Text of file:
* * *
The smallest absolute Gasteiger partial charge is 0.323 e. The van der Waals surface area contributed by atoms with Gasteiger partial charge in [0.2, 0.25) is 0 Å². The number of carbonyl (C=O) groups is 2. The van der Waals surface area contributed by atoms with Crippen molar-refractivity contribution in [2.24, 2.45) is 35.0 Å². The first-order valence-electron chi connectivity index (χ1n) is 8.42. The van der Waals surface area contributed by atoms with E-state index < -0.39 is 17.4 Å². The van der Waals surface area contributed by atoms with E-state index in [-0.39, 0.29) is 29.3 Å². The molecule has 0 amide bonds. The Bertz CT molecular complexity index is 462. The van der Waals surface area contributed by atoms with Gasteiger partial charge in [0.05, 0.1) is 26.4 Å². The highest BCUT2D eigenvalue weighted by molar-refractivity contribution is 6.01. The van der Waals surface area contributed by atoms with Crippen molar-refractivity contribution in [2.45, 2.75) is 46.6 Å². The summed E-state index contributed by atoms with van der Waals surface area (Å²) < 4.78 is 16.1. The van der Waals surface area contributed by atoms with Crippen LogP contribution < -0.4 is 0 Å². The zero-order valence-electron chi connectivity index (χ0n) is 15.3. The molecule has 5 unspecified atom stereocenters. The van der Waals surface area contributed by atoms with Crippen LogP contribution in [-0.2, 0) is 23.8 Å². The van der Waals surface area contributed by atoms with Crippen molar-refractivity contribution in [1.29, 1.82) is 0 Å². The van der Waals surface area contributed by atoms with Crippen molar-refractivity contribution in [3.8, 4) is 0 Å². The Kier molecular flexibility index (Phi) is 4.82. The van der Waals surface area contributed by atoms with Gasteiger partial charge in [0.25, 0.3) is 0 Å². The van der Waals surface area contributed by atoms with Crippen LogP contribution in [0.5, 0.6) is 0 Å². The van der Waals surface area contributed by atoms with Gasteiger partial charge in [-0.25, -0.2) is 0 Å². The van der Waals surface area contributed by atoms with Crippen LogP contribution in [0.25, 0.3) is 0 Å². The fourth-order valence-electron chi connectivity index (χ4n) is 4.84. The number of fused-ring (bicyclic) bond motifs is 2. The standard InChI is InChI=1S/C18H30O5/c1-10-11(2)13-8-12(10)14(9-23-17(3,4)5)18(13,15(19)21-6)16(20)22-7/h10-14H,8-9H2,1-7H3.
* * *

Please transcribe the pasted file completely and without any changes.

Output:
The smallest absolute Gasteiger partial charge is 0.323 e. The van der Waals surface area contributed by atoms with Gasteiger partial charge in [0.2, 0.25) is 0 Å². The number of carbonyl (C=O) groups is 2. The van der Waals surface area contributed by atoms with Crippen molar-refractivity contribution in [2.24, 2.45) is 35.0 Å². The first-order valence-electron chi connectivity index (χ1n) is 8.42. The van der Waals surface area contributed by atoms with E-state index < -0.39 is 17.4 Å². The van der Waals surface area contributed by atoms with E-state index in [-0.39, 0.29) is 29.3 Å². The molecule has 0 amide bonds. The Bertz CT molecular complexity index is 462. The van der Waals surface area contributed by atoms with Gasteiger partial charge in [0.05, 0.1) is 26.4 Å². The highest BCUT2D eigenvalue weighted by molar-refractivity contribution is 6.01. The van der Waals surface area contributed by atoms with Crippen molar-refractivity contribution in [2.45, 2.75) is 46.6 Å². The summed E-state index contributed by atoms with van der Waals surface area (Å²) < 4.78 is 16.1. The van der Waals surface area contributed by atoms with Crippen LogP contribution < -0.4 is 0 Å². The zero-order valence-electron chi connectivity index (χ0n) is 15.3. The molecule has 5 unspecified atom stereocenters. The van der Waals surface area contributed by atoms with Crippen LogP contribution in [-0.2, 0) is 23.8 Å². The van der Waals surface area contributed by atoms with Crippen molar-refractivity contribution in [1.29, 1.82) is 0 Å². The van der Waals surface area contributed by atoms with Crippen molar-refractivity contribution in [3.8, 4) is 0 Å². The Kier molecular flexibility index (Phi) is 4.82. The van der Waals surface area contributed by atoms with Gasteiger partial charge in [0.25, 0.3) is 0 Å². The van der Waals surface area contributed by atoms with Crippen LogP contribution in [0.5, 0.6) is 0 Å². The van der Waals surface area contributed by atoms with Gasteiger partial charge in [-0.25, -0.2) is 0 Å². The van der Waals surface area contributed by atoms with Crippen LogP contribution in [0.25, 0.3) is 0 Å². The fourth-order valence-electron chi connectivity index (χ4n) is 4.84. The number of fused-ring (bicyclic) bond motifs is 2. The standard InChI is InChI=1S/C18H30O5/c1-10-11(2)13-8-12(10)14(9-23-17(3,4)5)18(13,15(19)21-6)16(20)22-7/h10-14H,8-9H2,1-7H3.